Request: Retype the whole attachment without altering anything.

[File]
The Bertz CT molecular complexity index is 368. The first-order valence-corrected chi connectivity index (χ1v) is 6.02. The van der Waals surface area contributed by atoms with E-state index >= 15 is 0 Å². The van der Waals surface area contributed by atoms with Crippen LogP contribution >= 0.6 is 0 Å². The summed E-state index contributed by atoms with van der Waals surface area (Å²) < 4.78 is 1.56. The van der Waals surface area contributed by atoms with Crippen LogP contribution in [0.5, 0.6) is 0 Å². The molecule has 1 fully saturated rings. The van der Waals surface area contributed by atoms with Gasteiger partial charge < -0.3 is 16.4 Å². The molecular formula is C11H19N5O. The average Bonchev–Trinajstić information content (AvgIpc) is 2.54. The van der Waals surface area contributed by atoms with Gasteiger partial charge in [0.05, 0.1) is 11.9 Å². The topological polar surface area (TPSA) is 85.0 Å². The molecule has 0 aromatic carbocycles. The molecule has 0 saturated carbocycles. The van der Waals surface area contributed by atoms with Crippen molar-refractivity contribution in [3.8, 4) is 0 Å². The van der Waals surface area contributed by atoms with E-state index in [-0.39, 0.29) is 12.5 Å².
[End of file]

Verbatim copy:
The Bertz CT molecular complexity index is 368. The first-order valence-corrected chi connectivity index (χ1v) is 6.02. The van der Waals surface area contributed by atoms with E-state index >= 15 is 0 Å². The van der Waals surface area contributed by atoms with Crippen LogP contribution >= 0.6 is 0 Å². The summed E-state index contributed by atoms with van der Waals surface area (Å²) < 4.78 is 1.56. The van der Waals surface area contributed by atoms with Crippen LogP contribution in [0.5, 0.6) is 0 Å². The molecule has 1 fully saturated rings. The van der Waals surface area contributed by atoms with Gasteiger partial charge < -0.3 is 16.4 Å². The molecular formula is C11H19N5O. The average Bonchev–Trinajstić information content (AvgIpc) is 2.54. The van der Waals surface area contributed by atoms with Gasteiger partial charge in [0.05, 0.1) is 11.9 Å². The topological polar surface area (TPSA) is 85.0 Å². The molecule has 0 aromatic carbocycles. The molecule has 0 saturated carbocycles. The van der Waals surface area contributed by atoms with Crippen molar-refractivity contribution in [3.8, 4) is 0 Å². The van der Waals surface area contributed by atoms with E-state index in [-0.39, 0.29) is 12.5 Å².